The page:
SINGAPORE – Many firms have set for themselves the target of bringing their emissions of planet-warming gases down to net-zero at a certain point in time, but few actually have concrete plans on how to get there, Mr Sunny Verghese, group chief executive of agroforestry company Olam International, said on Tuesday (Sept 28).
Speaking during a panel discussion on carbon markets during the Ecosperity Week sustainability conference convened by state investor Temasek, Mr Verghese said the focus of discussions among the business community has always been on why change is needed, and what targets and objectives can be set.
“Almost every other day, there is a conference of some kind related to climate and the environment. But in none of these meetings is there a sufficient focus on how and what chief executives and businesses are struggling with in terms of a climate action playbook,” he said.
Over the past two years, there has been a surge in the number of companies making net-zero declarations as nations pursue a “green recovery” from the Covid-19 pandemic in a way that also deals with the threats posed by climate change.
But the road to achieving these targets is plagued with obstacles, Mr Verghese said.
The first is the difficulty in measuring the carbon footprint of a company due to the lack of an internationally recognised measurement system.
This means that two different consultants hired for the job could come up with two totally different estimates about the company’s total emissions.
Having a proper measurement system would allow firms to deal with the second challenge of decarbonisation: identifying where emissions can be reduced.
He said: “By looking at the hotspots emissions are coming from, (businesses can) do a cost-benefit analysis about the abatement levers they can pulland how effective these can be.”
Another obstacle is lack of international agreements about what constitutes a green transition pathway, said chief executive of financial institution DBS Group Piyush Gupta, who was also a panellist at the event.
One of the biggest points of contention playing out internationally, for example, is whether natural gas is a “transition fuel”, especially for developing economies. This is because natural gas is a cleaner fuel than coal and oil but it is still fossil fuel – if burnt, it will contribute to the planetary crisis confronting humanity today.
Lastly, businesses must find ways to work with their supply chain. Each company is but a tiny cog in the wheel, Mr Verghese said, but working with partners will enable the change to be scaled up to system-level.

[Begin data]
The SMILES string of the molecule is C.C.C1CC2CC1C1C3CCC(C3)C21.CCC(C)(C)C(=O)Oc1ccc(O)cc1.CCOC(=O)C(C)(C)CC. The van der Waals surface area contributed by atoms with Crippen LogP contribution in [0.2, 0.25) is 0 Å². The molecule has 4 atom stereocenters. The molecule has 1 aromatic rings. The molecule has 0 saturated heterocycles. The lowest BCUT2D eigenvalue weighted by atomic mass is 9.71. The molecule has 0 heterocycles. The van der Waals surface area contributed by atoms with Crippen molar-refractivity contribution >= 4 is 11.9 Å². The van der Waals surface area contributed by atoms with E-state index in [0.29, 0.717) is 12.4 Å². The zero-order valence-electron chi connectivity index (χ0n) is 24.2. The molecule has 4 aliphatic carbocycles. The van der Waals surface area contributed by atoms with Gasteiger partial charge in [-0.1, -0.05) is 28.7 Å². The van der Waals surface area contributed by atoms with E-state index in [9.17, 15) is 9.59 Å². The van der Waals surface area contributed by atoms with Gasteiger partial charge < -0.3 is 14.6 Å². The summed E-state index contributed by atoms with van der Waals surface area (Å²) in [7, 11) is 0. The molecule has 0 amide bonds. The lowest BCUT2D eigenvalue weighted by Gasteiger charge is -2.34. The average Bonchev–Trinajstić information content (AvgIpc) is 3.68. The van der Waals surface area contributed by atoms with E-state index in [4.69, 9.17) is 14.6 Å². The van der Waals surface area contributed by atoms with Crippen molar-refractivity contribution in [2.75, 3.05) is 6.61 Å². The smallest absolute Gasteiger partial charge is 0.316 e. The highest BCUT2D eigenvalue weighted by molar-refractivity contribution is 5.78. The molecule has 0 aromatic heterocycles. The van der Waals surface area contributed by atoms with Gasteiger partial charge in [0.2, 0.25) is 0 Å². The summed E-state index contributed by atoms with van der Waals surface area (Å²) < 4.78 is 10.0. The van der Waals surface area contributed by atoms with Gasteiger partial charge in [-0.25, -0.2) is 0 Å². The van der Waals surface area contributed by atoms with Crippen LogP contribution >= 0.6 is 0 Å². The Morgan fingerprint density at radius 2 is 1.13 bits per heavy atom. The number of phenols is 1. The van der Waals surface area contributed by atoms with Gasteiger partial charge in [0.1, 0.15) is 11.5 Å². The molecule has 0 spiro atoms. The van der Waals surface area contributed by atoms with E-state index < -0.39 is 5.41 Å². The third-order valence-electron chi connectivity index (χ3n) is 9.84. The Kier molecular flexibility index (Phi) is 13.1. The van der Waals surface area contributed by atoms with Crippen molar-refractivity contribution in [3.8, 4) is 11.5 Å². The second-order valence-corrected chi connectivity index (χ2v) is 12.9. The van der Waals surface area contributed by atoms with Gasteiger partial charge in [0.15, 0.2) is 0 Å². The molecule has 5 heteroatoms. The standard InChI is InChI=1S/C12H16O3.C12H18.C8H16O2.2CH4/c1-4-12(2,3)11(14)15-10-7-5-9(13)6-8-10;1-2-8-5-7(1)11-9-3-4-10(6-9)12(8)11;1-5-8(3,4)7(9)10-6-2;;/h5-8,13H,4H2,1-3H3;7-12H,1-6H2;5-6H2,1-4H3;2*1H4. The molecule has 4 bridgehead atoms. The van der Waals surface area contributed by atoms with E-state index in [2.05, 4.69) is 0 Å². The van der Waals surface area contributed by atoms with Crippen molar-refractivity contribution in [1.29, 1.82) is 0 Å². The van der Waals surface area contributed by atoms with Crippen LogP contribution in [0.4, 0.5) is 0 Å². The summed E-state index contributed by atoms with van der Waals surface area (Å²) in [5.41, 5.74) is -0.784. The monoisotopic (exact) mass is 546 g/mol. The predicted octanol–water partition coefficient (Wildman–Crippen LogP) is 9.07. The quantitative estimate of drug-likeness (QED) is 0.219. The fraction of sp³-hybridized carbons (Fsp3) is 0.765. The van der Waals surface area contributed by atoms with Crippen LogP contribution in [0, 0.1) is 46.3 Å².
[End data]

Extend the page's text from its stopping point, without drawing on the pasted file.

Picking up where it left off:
Other panellists at the discussion included Ms Herry Cho, managing director and head of sustainability and sustainable finance at the Singapore Exchange (SGX), and group chief executive of Standard Chartered Bank Bill Winters.
Ms Cho said it was crucial for companies to develop a credible pathway to achieve their decarbonisation goal in order to avoid havingtheir targets dismissed as “greenwashing”.
Absolute emissions reductions must be pursued first, the panellists agreed. But beyond that, it will be hard to get rid of certain emissions completely. On that front, carbon credits could be used to offset some of those emissions.
When a company buys a carbon credit, they essentially pay others to reduce emissions on their behalf. These credits can be bought from firms that develop projects which remove greenhouse gases from the atmosphere, such as a forest conservation project, for instance.
Earlier this year, Singapore announced it will be setting up a global carbon exchange and marketplace to help firms go greener and boost efforts to establish the Republic as a carbon services and trading hub. Climate Impact X (CIX) is a joint venture funded by DBS Bank, Temasek, Standard Chartered and the Singapore Exchange (SGX).
Other than the decarbonisation challenges faced by firms, another key issue raised by the panellists was financing and channelling capital to sustainable solutions.
Mr Gupta said that the “green push” is opening new business opportunities in areas such as green buildings, alternative proteins, and new low-carbon fuels. But beyond that, financiers such as banks must also bear in mind the risk of continued investments in pollutive industries, such as coal.
Said Mr Gupta: “If I (fund) a thermal coal project today, with a 20- or 25-year loan, there’s a high likelihood that 10 years from now, those assets will be worth nothing. So it’s not sensible for me to take on that kind of stranded asset risk.”
He added that risk analysis will prompt financial institutions to shrink financing in some sectors. This also allows companies to shift their investment portfolio to one characterised bylower carbon intensity, said Mr Gupta.